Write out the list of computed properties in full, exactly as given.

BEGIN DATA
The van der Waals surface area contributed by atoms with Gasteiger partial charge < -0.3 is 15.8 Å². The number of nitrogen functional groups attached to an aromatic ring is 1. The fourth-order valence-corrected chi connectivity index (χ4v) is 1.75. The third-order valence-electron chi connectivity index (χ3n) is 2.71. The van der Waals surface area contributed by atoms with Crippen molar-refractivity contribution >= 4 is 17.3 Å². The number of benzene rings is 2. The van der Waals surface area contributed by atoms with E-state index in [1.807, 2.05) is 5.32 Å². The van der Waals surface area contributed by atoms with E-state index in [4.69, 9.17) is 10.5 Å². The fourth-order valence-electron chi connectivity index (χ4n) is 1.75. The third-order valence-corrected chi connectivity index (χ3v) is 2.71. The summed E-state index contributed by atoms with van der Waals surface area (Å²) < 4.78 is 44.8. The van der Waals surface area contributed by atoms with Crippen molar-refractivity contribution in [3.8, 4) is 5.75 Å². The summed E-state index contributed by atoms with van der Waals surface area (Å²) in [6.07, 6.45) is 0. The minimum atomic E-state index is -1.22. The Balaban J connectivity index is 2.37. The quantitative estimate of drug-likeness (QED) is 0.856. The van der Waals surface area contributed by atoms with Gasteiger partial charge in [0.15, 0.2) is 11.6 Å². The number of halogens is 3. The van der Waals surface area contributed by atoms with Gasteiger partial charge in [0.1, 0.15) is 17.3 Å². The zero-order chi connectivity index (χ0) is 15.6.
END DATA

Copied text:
The van der Waals surface area contributed by atoms with Gasteiger partial charge < -0.3 is 15.8 Å². The number of nitrogen functional groups attached to an aromatic ring is 1. The fourth-order valence-corrected chi connectivity index (χ4v) is 1.75. The third-order valence-electron chi connectivity index (χ3n) is 2.71. The van der Waals surface area contributed by atoms with Crippen molar-refractivity contribution >= 4 is 17.3 Å². The number of benzene rings is 2. The van der Waals surface area contributed by atoms with E-state index in [1.807, 2.05) is 5.32 Å². The van der Waals surface area contributed by atoms with E-state index in [4.69, 9.17) is 10.5 Å². The fourth-order valence-electron chi connectivity index (χ4n) is 1.75. The third-order valence-corrected chi connectivity index (χ3v) is 2.71. The summed E-state index contributed by atoms with van der Waals surface area (Å²) < 4.78 is 44.8. The van der Waals surface area contributed by atoms with Crippen molar-refractivity contribution in [3.8, 4) is 5.75 Å². The summed E-state index contributed by atoms with van der Waals surface area (Å²) in [6.07, 6.45) is 0. The minimum atomic E-state index is -1.22. The Balaban J connectivity index is 2.37. The quantitative estimate of drug-likeness (QED) is 0.856. The van der Waals surface area contributed by atoms with Gasteiger partial charge in [0.15, 0.2) is 11.6 Å². The number of halogens is 3. The van der Waals surface area contributed by atoms with Gasteiger partial charge in [0.1, 0.15) is 17.3 Å². The zero-order chi connectivity index (χ0) is 15.6.